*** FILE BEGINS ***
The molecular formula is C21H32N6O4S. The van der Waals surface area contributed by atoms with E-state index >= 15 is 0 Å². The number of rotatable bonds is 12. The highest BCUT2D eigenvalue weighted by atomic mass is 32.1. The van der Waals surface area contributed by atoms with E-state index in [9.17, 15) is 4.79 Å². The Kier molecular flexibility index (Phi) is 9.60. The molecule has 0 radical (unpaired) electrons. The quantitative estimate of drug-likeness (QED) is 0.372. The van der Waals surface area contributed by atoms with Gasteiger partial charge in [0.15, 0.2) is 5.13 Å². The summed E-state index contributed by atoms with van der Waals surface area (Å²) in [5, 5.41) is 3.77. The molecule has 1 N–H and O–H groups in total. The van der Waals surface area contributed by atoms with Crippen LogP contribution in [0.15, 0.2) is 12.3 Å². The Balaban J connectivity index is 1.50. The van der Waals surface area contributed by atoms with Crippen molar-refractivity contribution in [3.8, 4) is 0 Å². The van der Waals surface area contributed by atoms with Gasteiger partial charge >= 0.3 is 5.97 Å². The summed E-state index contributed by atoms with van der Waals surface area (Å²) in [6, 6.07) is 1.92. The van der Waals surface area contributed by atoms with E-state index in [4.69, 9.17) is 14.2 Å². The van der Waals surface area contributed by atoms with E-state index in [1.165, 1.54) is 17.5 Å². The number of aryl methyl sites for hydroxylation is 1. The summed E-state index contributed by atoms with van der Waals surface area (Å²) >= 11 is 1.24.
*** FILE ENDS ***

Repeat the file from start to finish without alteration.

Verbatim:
The molecular formula is C21H32N6O4S. The van der Waals surface area contributed by atoms with E-state index >= 15 is 0 Å². The number of rotatable bonds is 12. The highest BCUT2D eigenvalue weighted by atomic mass is 32.1. The van der Waals surface area contributed by atoms with E-state index in [9.17, 15) is 4.79 Å². The Kier molecular flexibility index (Phi) is 9.60. The molecule has 0 radical (unpaired) electrons. The quantitative estimate of drug-likeness (QED) is 0.372. The van der Waals surface area contributed by atoms with Gasteiger partial charge in [0.15, 0.2) is 5.13 Å². The summed E-state index contributed by atoms with van der Waals surface area (Å²) in [5, 5.41) is 3.77. The molecule has 1 N–H and O–H groups in total. The van der Waals surface area contributed by atoms with Crippen LogP contribution in [0.15, 0.2) is 12.3 Å². The Balaban J connectivity index is 1.50. The van der Waals surface area contributed by atoms with Crippen molar-refractivity contribution in [3.8, 4) is 0 Å². The van der Waals surface area contributed by atoms with Gasteiger partial charge >= 0.3 is 5.97 Å². The summed E-state index contributed by atoms with van der Waals surface area (Å²) in [6, 6.07) is 1.92. The van der Waals surface area contributed by atoms with E-state index in [4.69, 9.17) is 14.2 Å². The van der Waals surface area contributed by atoms with E-state index in [1.165, 1.54) is 17.5 Å². The number of aryl methyl sites for hydroxylation is 1. The summed E-state index contributed by atoms with van der Waals surface area (Å²) >= 11 is 1.24.